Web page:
The old Bank of Ireland building is still unoccupied. BofI moved across the road years ago and yet the buidling is still empty. I remember opening an account there with my confirmation money. I can still feel the thin blue deposit book in my hand. I ran up my first debts there too.

Between McDonald’s and Dunnes, there is a run of empty shops. I cross over to the shopping centre. A key scene in The Snapper was filmed on its escalators in 1993. The one where Mr Burgess shouts “I love you, Sharon!” You can just make out O’Connor’s Jeans Shop in the background. It’s closed down now.

O’Connor’s was the most important clothes shop of my youth. It had every style of jeans imagineable as it was dedicated solely to denim – a new concept back then. Prior to its arrival, my mother used to take me jeans-shopping to another place down-town which only had stock from the Bay City Rollers era.

I bought a pair of 501s in O’Connor’s and finally became fashionable.

I walk across the cobbles on lower George’s Street, to where Connolly’s shoe shop used to be. Connolly’s was quintessentially Dun Laoghaire. In the ’80s, people would arrive early at The Forum just to laugh at its advert, which was always screened before the main film. The same ad ran for decades, proudly ignoring fickle fashion and proclaiming the beauty of patent leather and buckles.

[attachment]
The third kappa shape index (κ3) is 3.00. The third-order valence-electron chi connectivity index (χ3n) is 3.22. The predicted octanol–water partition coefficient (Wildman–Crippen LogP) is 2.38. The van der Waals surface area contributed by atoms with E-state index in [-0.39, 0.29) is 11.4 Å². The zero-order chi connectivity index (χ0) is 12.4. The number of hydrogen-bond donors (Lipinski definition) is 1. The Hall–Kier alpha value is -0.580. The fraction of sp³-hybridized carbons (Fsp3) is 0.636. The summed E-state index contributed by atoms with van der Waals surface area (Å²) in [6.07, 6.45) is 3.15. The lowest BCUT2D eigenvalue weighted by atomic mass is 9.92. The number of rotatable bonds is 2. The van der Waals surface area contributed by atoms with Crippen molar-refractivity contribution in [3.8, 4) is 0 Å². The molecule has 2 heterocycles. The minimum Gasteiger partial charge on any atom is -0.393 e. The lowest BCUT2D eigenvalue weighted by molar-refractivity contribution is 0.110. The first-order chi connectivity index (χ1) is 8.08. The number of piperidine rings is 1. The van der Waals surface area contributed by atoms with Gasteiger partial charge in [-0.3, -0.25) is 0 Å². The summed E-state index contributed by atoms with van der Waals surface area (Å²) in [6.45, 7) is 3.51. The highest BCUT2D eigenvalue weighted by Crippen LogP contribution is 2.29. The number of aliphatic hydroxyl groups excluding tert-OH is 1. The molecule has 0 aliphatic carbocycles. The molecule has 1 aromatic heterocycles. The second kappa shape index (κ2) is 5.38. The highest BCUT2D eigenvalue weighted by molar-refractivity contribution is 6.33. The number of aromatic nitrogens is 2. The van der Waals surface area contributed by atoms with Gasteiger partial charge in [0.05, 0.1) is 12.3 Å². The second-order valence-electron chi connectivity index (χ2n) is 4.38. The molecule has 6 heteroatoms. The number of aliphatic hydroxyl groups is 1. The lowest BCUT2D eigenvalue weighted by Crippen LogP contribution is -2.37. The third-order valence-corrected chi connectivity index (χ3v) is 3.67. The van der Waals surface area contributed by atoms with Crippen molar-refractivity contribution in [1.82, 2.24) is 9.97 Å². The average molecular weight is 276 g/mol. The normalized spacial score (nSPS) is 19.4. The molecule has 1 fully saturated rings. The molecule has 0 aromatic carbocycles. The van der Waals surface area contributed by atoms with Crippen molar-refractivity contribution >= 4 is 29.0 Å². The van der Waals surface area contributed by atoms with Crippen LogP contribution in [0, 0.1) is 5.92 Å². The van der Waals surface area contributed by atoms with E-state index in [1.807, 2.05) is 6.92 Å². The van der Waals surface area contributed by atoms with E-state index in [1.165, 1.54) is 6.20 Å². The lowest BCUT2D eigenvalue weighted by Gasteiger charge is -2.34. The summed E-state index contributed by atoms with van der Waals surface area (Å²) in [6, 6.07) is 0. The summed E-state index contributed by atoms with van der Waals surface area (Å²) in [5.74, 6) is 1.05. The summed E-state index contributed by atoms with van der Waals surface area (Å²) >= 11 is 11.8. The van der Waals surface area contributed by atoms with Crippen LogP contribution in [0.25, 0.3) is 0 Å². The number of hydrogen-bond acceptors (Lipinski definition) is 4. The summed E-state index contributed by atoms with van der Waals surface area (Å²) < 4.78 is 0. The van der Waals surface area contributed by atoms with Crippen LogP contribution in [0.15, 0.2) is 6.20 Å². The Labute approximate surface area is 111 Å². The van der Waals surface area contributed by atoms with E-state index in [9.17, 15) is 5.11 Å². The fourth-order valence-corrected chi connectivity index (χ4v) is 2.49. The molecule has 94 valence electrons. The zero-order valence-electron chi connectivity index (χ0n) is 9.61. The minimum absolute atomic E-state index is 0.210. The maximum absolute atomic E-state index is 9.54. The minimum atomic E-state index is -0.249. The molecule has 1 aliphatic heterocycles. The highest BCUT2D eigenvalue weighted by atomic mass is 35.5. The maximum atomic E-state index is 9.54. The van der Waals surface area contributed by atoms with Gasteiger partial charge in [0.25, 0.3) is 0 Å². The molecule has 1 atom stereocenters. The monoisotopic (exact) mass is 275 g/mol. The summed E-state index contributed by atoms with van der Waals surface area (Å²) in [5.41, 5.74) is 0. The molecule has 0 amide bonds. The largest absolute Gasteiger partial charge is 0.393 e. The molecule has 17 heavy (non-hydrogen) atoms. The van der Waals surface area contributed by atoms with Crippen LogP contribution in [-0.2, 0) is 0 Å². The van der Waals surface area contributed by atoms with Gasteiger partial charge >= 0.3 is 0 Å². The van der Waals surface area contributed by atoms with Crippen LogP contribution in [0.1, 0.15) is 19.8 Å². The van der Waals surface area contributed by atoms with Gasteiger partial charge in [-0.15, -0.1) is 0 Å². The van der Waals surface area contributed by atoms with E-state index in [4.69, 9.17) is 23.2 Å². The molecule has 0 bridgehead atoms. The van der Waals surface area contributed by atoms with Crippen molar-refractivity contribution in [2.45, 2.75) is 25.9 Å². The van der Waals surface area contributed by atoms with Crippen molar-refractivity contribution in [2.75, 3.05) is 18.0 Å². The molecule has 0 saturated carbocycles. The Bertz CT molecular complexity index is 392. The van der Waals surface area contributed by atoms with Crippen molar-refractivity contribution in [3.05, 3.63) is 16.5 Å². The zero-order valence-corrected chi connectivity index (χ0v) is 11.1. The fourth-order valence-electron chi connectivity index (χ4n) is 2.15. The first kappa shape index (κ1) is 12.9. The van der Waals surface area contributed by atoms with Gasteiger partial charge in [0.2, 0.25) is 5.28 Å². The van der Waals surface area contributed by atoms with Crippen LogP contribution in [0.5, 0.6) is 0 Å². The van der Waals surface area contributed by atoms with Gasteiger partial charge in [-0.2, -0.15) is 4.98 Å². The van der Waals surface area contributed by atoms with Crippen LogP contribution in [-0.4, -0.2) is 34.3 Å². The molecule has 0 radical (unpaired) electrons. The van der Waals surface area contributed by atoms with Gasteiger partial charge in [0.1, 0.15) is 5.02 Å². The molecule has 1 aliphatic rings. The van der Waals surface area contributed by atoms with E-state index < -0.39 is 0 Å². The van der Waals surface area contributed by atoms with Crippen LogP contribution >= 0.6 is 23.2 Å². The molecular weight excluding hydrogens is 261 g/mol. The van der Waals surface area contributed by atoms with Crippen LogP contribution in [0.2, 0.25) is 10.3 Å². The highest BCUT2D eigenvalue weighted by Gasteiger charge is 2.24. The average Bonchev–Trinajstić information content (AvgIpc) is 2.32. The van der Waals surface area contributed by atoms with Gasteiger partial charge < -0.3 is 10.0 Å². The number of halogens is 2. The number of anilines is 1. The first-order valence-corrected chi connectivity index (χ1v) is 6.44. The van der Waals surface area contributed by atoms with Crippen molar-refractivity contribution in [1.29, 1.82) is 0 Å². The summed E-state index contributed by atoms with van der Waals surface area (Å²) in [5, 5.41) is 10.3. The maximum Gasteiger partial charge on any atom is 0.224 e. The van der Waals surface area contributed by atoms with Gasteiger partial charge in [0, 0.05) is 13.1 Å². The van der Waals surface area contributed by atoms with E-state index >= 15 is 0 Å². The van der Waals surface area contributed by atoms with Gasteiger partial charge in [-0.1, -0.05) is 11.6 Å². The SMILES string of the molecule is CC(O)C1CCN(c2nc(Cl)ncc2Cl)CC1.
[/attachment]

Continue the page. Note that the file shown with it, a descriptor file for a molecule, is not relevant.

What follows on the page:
I got my first pair of Clarke’ Nature Trekkers in Connolly’s. They were brown with piping. They measured my feet in a metal machine that looked like an old credit card imprinter. Nature Trekkers were supposed to last forever. I saw myself splashing through pools and up forest ravines…

“You better keep those clean,” my mother would say, interrupting my day-dream, “or I’ll have your guts for garters.”

Yards away, on the corner, there’s a new toy shop. It used to be Knowles Electrical, which closed in 2011 after 47 years in business. Knowles was an institution. If it had a plug, it sold it (except for baths, naturally).

My mother recently gave me her old Knowles’ electric whisk. I can still taste the cream it whipped to fill sponge cakes for Sunday teas in front of Glenroe.

Finally, I come to the crossroads at Cumberland Street. There are more dead-eyed buildings here. The Cumberland Inn, once a landmark pub, is derelict. Across the road is the Dole Office. I remember the traffic between the pub and ‘the labour’ in the 1980s. I signed on there myself in 1995, when the Press shut.

It’s a fitting place to end this journey.

Dun Laoghaire is struggling. Towns across Ireland are suffering the same fate. The recession isn’t just ruining ‘businesses’, it’s demolishing landmarks and lives. Shops are not just places where you buy things. Alongside the shoes, jeans, books or veg, there are rows and rows of memories.

If a town has a heart, then its shopfronts are its eyes. Bright and inviting when open, dark and depressing when closed. Look into a blacked-out window and all you see is your reflection looking back at you.

It’s not all bleak, however. Recessions may come and go, but Dun Laoghaire will always have the sea to enjoy. And the ferry to Britain, for those who are young enough to take it.